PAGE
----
defined garbage because he needs it to be UTF-8. And I'm complaining against
attempts to lie to novices that UTF-8 should be uchar8_t* or something else like
that. Practical example:
FILE *f = fopen( "Foo😀Bar.txt", "w");
That should work unless underlying file system does not support files
named "Foo😀Bar.txt" If it supports but the code does not work then it indicates
bad standard that allows implementations to weasel away. No garbage like
u8fopen( u8"Foo😀Bar.txt", "w") coming somewhere maybe in C35 or so is
needed as it already works like in my example on vast majority of things.

> ....
> > In world where 98% of text communication goes with UTF-8 there of course
> > is some shrinking 2% of market left.
> Do you have sources for those numbers, or are you just pulling them out of your hat?
> I'm not saying you're wrong, just that I don't know of any easy way to determine what
> those numbers are.

There are no easy way but some organizations do diligently statistics what is
possible to monitor. Like that:
<https://w3techs.com/technologies/history_overview/character_encoding>
Legacy is there but shrinking. If whatever new C position opens where text has
to be accessed with char* then chance is close to 0 that it is something else
but UTF-8.

> > > ...
> > > > I am saying that when to ask why default string can't be UTF-8 then that
> > > > EBCDIC is usually mentioned. Despite there probably are no much C, let
> > > > alone C++ used on few alive EBCDIC platforms.
> > > That seems reasonable to me. The only places where that logic applies are
> > > implementations of C targeting EBCDIC platforms, and regardless of how rare such
> > > implementations, they would become substantially rarer because users would abandon
> > > them if they switched to UTF-8.
> > Hypothetical C programmer on EBCDIC platform (never heard of one) most likely
> > wants to exchange information with rest of the world. So why he would not want
> > to upgrade to compiler that supports UTF-8? I am purely speculating as I got no
> > experience with those devices.
>
> Unlike your hypothetical C programmer on EBCDIC platform, real programmers of that type
> have access to conversion routines for use when the need to communicate outside the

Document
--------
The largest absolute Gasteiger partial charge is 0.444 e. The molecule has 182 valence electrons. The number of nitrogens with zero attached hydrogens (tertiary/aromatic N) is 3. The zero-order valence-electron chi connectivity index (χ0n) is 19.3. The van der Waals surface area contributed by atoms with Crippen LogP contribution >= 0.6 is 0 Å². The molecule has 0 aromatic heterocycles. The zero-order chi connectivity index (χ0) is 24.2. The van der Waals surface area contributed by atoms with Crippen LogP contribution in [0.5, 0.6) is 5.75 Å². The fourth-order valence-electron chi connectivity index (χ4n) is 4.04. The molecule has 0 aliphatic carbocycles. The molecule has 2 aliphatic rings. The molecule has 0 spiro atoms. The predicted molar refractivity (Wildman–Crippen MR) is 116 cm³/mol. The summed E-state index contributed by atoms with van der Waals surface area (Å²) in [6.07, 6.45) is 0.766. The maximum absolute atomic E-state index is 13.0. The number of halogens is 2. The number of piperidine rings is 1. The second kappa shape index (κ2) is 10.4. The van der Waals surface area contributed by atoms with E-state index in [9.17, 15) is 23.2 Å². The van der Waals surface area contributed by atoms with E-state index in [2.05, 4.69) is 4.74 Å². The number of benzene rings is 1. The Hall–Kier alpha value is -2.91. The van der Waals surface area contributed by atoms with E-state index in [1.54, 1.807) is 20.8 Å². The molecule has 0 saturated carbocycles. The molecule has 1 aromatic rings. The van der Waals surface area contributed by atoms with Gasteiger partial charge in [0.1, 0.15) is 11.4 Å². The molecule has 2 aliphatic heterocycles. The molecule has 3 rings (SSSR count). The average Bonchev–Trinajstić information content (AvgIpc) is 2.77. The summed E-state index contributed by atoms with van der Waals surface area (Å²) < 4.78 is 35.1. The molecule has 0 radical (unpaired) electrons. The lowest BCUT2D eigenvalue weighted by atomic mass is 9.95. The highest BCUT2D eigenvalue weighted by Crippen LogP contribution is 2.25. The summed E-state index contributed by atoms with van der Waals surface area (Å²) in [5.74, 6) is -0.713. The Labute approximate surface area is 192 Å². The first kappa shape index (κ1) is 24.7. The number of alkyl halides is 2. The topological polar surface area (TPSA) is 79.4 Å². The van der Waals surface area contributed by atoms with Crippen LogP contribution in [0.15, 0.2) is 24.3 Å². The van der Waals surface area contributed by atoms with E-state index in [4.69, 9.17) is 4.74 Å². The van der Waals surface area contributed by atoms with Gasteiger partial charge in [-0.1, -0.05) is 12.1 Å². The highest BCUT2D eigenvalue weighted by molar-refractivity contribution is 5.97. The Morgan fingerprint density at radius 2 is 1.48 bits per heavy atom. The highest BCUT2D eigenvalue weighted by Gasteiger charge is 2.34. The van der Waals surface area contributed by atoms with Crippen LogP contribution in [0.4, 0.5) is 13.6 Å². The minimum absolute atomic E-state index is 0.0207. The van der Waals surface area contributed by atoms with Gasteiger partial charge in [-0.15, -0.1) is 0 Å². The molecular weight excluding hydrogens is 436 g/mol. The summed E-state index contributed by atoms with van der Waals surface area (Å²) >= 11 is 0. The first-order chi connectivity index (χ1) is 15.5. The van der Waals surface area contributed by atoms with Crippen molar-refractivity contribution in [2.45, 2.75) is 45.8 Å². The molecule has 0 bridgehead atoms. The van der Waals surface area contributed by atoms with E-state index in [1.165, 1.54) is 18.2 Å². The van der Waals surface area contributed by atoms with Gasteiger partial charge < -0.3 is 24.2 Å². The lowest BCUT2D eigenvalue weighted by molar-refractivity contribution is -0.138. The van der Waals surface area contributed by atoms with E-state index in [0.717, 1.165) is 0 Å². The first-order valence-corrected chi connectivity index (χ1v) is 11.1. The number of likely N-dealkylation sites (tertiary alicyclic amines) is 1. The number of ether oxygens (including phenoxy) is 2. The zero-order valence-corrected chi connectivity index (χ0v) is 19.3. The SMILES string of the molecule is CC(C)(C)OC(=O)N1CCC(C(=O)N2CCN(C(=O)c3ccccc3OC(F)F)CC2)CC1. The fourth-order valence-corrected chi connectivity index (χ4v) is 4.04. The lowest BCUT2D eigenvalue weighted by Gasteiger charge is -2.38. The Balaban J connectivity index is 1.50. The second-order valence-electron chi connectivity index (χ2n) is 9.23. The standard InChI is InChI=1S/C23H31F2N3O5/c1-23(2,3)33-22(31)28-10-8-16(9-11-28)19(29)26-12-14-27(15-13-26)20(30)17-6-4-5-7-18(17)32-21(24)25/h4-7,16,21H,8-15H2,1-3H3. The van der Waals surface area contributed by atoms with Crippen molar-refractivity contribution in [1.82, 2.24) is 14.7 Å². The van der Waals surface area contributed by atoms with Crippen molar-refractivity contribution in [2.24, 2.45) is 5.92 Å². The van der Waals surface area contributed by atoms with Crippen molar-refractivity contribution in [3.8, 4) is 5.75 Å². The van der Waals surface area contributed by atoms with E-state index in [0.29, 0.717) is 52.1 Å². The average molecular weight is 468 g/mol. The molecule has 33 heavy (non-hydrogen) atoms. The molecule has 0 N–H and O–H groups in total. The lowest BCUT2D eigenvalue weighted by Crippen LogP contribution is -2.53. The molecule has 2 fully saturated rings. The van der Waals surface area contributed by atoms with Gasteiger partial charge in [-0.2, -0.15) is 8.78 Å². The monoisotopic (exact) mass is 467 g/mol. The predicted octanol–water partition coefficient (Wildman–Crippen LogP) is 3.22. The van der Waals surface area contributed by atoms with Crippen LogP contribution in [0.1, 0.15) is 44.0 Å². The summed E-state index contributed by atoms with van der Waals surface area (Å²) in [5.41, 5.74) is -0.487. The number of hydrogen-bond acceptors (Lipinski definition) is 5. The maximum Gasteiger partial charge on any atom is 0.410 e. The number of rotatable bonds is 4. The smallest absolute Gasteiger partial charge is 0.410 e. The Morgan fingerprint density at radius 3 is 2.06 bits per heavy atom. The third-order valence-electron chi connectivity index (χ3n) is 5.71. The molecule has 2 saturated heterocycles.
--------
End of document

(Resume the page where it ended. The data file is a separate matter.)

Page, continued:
> EBCDIC world comes up. If UTF-8 were mandatory for unprefixed string literals, an
> implementations targeting such platforms that conformed to such a mandate could add an
> extension to create EBCDIC-encoded string literals. If so, developers for such platforms
> would have to routinely use that extension for most of their string literals. Such developers
> would find that very inconvenient, and would therefore make sure that any implementation
> targeting that platform had an option that would make it fail to conform to such a mandate.

You never answered why should they use obscure extensions for what they need on
majority of cases. Why UTF-8 must be obscure extension?

> Imposing that mandate would fail to make UTF-8 any more widely used. The reason that
> there do exist platforms where UTF-8 is not the encoding used for unprefixed string literals
> is because their users want some other encoding to be used for that purpose. If that weren't
> the case, someone would have already created a UTF-8 implementation for that platform.

It is used on close to 100% of cases anyway. I am objecting that it is deliberately
standardized (or more like pseudo-standardized/non-standardized) to be
inconvenient to use.

> ...
> > > how text was encoded. However, WIndows is a very common platform, whether or not
> > > you approve of it's design (I share your disapproval for it), so calling UTF-16 obscure
> > > seems very odd.
> > It has usages like I confirmed already. Obscure I said because it has merged the
> > overhead and need for BOMs of UTF-32 with inconveniences of UTF-8 without
> > any benefits.
> It doesn't matter how strongly you disapprove of it - what matters is how many people want
> to use it despite your disapproval.

Agreed. So do you have numbers how many C programmers *want* to use UTF-16? I
think that it is little, but I do not have any sources. They may *need* to for legacy
reasons I already mentioned but even there it is most likely small number. Their
pain with support to their u"string", L"string" and \x \u \U character references
might need relieving too but is bit different topic.

Malcolm McLean

unread,
Jan 8, 2022, 12:17:19 PMJan 8
to
On Saturday, 8 January 2022 at 16:17:53 UTC, Öö Tiib wrote:
> On Saturday, 8 January 2022 at 06:52:33 UTC+2, james...@alumni.caltech.edu wrote:
>
> > So, you are arguing that it should be mandatory to have UTF-8 as the encoding for
> > unprefixed string literals, even for implementations targeting platforms where that's
> > contrary to the conventions for that platform?
> Yes, and vast majority would be happy. What other char* text is needed than UTF-8?
> Why? On what? For what? Must be odd corner case.
>
Where you've got an 8 bit character-mapped display that supports ascii plus some
extended characters. That used to be almost every microcomputer, and it still lives
on to a bit in modern PCs.

Öö Tiib

unread,
Jan 8, 2022, 1:20:52 PMJan 8
to
When? How long ago? In eighties?
I have had the fun to participate in programming such panel more than decade ago
to support showing whatever text including 8,105 "simplified" Chinese characters if
needed. Wasn't that big a project and the panel was dirt cheap. I disliked that it